But they certainly are a little nervous when Sen. Obama says, if you don’t get the health care policy that I think you should have, then you’re going to get fined. And, by the way, Sen. Obama has never mentioned how much that fine might be. Perhaps we might find that out tonight.
Obama: Well, why don’t — why don’t — let’s talk about this, Tom, because there was just a lot of stuff out there.
Brokaw: Privilege, right or responsibility. Let’s start with that.
Obama: Well, I think it should be a right for every American. In a country as wealthy as ours, for us to have people who are going bankrupt because they can’t pay their medical bills — for my mother to die of cancer at the age of 53 and have to spend the last months of her life in the hospital room arguing with insurance companies because they’re saying that this may be a pre-existing condition and they don’t have to pay her treatment, there’s something fundamentally wrong about that.
So let me — let me just talk about this fundamental difference. And, Tom, I know that we’re under time constraints, but Sen. McCain through a lot of stuff out there.
Number one, let me just repeat, if you’ve got a health care plan that you like, you can keep it. All I’m going to do is help you to lower the premiums on it. You’ll still have choice of doctor. There’s no mandate involved.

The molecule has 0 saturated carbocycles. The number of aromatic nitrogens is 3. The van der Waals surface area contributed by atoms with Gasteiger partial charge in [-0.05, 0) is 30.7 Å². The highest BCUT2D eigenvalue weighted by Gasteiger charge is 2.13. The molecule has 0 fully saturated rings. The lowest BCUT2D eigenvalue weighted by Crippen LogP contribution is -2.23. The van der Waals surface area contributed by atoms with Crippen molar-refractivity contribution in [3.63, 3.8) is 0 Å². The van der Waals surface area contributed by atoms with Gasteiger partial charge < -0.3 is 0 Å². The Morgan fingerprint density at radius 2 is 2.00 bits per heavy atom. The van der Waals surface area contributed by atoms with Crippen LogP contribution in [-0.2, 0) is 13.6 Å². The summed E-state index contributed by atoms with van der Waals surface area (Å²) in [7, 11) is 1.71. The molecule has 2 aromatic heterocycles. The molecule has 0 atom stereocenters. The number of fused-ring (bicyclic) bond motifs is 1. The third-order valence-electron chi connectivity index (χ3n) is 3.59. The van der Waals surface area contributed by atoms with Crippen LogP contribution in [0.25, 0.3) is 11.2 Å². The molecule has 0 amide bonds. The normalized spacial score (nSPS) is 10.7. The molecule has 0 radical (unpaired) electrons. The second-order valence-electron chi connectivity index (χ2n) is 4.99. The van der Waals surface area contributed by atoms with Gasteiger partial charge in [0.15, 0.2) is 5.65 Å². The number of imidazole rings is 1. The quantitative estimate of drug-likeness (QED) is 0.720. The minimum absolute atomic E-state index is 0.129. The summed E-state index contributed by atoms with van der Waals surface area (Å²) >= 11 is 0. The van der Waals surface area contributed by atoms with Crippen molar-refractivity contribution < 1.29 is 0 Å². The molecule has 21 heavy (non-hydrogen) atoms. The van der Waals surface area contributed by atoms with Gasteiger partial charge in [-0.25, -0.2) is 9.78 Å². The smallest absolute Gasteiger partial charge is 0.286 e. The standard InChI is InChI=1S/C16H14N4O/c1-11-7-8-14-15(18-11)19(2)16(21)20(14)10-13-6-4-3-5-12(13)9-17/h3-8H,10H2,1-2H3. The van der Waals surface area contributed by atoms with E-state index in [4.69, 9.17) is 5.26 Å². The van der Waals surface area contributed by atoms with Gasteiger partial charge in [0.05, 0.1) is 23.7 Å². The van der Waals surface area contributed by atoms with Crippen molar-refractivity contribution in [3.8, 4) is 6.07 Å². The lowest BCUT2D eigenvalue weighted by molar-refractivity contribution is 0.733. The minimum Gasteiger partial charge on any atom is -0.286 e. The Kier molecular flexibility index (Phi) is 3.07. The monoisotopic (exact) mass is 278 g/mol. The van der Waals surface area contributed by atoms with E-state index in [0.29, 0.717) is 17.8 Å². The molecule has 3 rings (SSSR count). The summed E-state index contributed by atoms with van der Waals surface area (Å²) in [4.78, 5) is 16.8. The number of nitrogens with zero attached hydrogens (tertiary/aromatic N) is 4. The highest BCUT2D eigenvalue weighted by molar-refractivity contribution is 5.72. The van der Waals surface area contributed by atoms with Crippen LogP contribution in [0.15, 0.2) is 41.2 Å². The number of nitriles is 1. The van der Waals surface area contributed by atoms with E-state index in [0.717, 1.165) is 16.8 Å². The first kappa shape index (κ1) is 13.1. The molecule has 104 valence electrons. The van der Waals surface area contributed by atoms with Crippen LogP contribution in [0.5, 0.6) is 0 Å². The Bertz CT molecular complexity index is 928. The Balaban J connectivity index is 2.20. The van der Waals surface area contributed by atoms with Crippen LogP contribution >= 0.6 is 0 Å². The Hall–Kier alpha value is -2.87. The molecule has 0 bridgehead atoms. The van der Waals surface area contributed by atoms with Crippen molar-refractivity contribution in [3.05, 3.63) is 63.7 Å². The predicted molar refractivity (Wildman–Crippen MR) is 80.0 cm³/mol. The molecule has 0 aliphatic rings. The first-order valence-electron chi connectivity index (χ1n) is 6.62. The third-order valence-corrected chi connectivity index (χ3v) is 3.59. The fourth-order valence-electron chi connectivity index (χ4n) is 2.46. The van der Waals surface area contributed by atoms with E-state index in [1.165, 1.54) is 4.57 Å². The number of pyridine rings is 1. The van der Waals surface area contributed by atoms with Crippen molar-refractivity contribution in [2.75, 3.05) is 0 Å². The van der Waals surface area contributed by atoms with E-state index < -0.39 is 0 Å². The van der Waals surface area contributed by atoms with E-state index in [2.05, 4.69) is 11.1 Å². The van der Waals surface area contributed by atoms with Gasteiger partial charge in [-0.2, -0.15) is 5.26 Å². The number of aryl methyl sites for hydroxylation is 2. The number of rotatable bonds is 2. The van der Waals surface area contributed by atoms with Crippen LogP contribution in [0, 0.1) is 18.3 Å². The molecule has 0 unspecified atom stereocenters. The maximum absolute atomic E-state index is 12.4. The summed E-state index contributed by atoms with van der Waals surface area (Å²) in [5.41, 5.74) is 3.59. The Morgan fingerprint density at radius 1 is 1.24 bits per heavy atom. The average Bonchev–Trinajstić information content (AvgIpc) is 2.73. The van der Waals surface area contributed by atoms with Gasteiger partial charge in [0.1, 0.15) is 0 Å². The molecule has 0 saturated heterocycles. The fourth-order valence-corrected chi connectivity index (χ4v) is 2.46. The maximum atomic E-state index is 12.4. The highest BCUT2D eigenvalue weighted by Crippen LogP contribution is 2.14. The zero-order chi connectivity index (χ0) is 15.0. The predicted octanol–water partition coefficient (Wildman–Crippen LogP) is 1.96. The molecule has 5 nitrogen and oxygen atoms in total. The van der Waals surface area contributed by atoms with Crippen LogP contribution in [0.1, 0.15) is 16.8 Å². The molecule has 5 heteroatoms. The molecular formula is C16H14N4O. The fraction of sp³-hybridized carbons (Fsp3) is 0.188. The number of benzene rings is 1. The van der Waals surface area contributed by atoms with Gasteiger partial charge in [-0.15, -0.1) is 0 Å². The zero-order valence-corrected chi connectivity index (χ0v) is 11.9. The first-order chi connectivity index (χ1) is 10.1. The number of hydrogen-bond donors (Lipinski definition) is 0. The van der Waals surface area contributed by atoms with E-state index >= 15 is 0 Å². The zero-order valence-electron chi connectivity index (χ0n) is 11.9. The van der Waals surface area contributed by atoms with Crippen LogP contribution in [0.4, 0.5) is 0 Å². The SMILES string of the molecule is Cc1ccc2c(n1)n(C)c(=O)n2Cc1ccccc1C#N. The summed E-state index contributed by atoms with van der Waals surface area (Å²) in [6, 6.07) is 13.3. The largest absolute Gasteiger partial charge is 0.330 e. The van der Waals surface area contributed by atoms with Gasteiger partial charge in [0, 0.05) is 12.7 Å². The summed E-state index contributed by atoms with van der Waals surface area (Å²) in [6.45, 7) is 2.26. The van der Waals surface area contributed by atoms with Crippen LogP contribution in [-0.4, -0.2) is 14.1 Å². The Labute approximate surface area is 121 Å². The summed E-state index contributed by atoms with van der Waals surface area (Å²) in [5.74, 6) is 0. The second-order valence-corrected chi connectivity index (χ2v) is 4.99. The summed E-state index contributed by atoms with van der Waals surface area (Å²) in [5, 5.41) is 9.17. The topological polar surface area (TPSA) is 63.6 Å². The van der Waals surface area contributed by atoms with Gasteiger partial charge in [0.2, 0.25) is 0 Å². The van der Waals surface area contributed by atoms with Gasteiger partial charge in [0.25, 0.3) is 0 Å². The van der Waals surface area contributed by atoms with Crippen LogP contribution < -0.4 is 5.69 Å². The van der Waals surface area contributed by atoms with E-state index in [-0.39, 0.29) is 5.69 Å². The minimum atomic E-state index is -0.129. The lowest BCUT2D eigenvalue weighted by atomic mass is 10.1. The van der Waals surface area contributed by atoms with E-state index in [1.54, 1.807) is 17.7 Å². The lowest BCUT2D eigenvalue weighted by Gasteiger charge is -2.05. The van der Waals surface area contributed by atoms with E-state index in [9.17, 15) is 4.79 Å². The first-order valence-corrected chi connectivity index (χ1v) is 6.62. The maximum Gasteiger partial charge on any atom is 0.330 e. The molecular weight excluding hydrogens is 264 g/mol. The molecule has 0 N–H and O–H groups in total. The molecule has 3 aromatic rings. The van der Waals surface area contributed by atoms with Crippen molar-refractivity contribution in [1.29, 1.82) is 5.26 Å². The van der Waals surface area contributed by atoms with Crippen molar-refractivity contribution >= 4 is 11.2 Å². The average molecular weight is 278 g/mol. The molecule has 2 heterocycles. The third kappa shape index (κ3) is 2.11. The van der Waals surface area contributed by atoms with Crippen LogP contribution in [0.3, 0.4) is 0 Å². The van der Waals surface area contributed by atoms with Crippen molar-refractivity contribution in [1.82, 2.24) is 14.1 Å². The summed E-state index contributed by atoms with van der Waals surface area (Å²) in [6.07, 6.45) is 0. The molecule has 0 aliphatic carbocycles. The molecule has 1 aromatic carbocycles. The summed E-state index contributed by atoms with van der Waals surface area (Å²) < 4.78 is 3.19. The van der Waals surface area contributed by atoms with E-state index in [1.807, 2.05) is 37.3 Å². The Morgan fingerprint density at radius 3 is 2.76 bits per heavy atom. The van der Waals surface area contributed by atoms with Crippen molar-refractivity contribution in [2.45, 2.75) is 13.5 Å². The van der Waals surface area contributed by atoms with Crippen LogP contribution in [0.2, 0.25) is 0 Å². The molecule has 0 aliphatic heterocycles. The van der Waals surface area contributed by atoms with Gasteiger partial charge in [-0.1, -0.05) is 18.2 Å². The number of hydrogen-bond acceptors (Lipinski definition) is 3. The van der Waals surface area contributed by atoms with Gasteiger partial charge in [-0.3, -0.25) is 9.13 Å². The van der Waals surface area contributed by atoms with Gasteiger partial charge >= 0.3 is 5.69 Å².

Small businesses are not going to have a mandate. What we’re going to give you is a 50 percent tax credit to help provide health care for those that you need.
Now, it’s true that I say that you are going to have to make sure that your child has health care, because children are relatively cheap to insure and we don’t want them going to the emergency room for treatable illnesses like asthma.
And when Sen. McCain says that he wants to provide children health care, what he doesn’t mention is he voted against the expansion of the Children’s Health Insurance Program that is responsible for making sure that so many children who didn’t have previously health insurance have it now.
Now, the final point I’ll make on this whole issue of government intrusion and mandates — it is absolutely true that I think it is important for government to crack down on insurance companies that are cheating their customers, that don’t give you the fine print, so you end up thinking that you’re paying for something and, when you finally get sick and you need it, you’re not getting it.
And the reason that it’s a problem to go shopping state by state, you know what insurance companies will do? They will find a state — maybe Arizona, maybe another state — where there are no requirements for you to get cancer screenings, where there are no requirements for you to have to get pre-existing conditions, and they will all set up shop there.
That’s how in banking it works. Everybody goes to Delaware, because they’ve got very — pretty loose laws when it comes to things like credit cards.
And in that situation, what happens is, is that the protections you have, the consumer protections that you need, you’re not going to have available to you.
That is a fundamental difference that I have with Sen. McCain. He believes in deregulation in every circumstance. That’s what we’ve been going through for the last eight years. It hasn’t worked, and we need fundamental change.